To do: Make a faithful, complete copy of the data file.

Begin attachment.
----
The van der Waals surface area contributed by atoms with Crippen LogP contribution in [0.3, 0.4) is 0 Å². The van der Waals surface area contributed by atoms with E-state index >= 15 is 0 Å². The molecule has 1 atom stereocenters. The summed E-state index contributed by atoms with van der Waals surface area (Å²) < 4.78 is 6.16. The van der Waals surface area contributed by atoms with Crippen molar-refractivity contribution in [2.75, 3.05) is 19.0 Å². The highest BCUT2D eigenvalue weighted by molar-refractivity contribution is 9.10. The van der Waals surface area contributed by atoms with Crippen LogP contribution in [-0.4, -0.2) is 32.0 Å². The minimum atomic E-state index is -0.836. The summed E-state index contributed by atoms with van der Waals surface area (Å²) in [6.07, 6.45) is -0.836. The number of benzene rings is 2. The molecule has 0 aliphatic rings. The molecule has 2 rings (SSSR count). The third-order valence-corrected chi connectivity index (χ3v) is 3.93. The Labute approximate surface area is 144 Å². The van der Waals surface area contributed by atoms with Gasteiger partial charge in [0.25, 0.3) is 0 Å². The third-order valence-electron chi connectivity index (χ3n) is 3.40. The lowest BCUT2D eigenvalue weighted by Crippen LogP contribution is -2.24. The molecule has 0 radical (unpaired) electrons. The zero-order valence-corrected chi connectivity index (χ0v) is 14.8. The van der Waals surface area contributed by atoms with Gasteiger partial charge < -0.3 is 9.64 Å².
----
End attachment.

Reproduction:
The van der Waals surface area contributed by atoms with Crippen LogP contribution in [0.3, 0.4) is 0 Å². The van der Waals surface area contributed by atoms with E-state index >= 15 is 0 Å². The molecule has 1 atom stereocenters. The summed E-state index contributed by atoms with van der Waals surface area (Å²) < 4.78 is 6.16. The van der Waals surface area contributed by atoms with Crippen molar-refractivity contribution in [2.75, 3.05) is 19.0 Å². The highest BCUT2D eigenvalue weighted by molar-refractivity contribution is 9.10. The van der Waals surface area contributed by atoms with Crippen LogP contribution in [-0.4, -0.2) is 32.0 Å². The minimum atomic E-state index is -0.836. The summed E-state index contributed by atoms with van der Waals surface area (Å²) in [6.07, 6.45) is -0.836. The number of benzene rings is 2. The molecule has 0 aliphatic rings. The molecule has 2 rings (SSSR count). The third-order valence-corrected chi connectivity index (χ3v) is 3.93. The Labute approximate surface area is 144 Å². The van der Waals surface area contributed by atoms with Gasteiger partial charge in [0.25, 0.3) is 0 Å². The third-order valence-electron chi connectivity index (χ3n) is 3.40. The lowest BCUT2D eigenvalue weighted by Crippen LogP contribution is -2.24. The molecule has 0 radical (unpaired) electrons. The zero-order valence-corrected chi connectivity index (χ0v) is 14.8. The van der Waals surface area contributed by atoms with Gasteiger partial charge < -0.3 is 9.64 Å².